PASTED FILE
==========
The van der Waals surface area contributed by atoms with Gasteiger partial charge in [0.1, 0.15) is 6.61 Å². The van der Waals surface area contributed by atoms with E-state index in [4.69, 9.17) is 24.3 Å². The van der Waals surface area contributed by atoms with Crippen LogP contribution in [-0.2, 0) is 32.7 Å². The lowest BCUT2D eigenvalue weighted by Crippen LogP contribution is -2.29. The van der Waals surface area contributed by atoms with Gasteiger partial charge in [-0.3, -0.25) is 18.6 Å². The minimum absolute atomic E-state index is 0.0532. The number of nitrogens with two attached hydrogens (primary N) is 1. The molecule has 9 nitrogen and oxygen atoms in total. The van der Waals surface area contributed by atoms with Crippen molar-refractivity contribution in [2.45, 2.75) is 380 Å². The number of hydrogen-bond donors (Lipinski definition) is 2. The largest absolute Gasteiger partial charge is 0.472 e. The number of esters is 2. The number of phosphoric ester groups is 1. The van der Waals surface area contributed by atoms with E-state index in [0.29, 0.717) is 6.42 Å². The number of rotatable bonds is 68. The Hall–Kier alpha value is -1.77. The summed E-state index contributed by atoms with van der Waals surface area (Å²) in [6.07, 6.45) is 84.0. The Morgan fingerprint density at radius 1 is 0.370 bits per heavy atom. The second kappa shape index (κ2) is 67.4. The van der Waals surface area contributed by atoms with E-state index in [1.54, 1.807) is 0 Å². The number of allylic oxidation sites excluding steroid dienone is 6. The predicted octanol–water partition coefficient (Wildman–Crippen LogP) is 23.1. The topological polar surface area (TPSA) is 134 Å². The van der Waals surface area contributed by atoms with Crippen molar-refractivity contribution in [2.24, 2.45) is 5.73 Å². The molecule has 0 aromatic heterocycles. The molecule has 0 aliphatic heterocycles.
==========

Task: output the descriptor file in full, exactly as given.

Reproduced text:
The van der Waals surface area contributed by atoms with Gasteiger partial charge in [0.1, 0.15) is 6.61 Å². The van der Waals surface area contributed by atoms with E-state index in [4.69, 9.17) is 24.3 Å². The van der Waals surface area contributed by atoms with Crippen LogP contribution in [-0.2, 0) is 32.7 Å². The lowest BCUT2D eigenvalue weighted by Crippen LogP contribution is -2.29. The van der Waals surface area contributed by atoms with Gasteiger partial charge in [-0.3, -0.25) is 18.6 Å². The minimum absolute atomic E-state index is 0.0532. The number of nitrogens with two attached hydrogens (primary N) is 1. The molecule has 9 nitrogen and oxygen atoms in total. The van der Waals surface area contributed by atoms with Crippen molar-refractivity contribution in [2.45, 2.75) is 380 Å². The number of hydrogen-bond donors (Lipinski definition) is 2. The largest absolute Gasteiger partial charge is 0.472 e. The number of esters is 2. The number of phosphoric ester groups is 1. The van der Waals surface area contributed by atoms with E-state index in [0.29, 0.717) is 6.42 Å². The number of rotatable bonds is 68. The Hall–Kier alpha value is -1.77. The summed E-state index contributed by atoms with van der Waals surface area (Å²) in [6.07, 6.45) is 84.0. The Morgan fingerprint density at radius 1 is 0.370 bits per heavy atom. The second kappa shape index (κ2) is 67.4. The van der Waals surface area contributed by atoms with E-state index in [1.54, 1.807) is 0 Å². The number of allylic oxidation sites excluding steroid dienone is 6. The predicted octanol–water partition coefficient (Wildman–Crippen LogP) is 23.1. The topological polar surface area (TPSA) is 134 Å². The van der Waals surface area contributed by atoms with Crippen molar-refractivity contribution in [2.24, 2.45) is 5.73 Å². The molecule has 0 aromatic heterocycles. The molecule has 0 aliphatic heterocycles.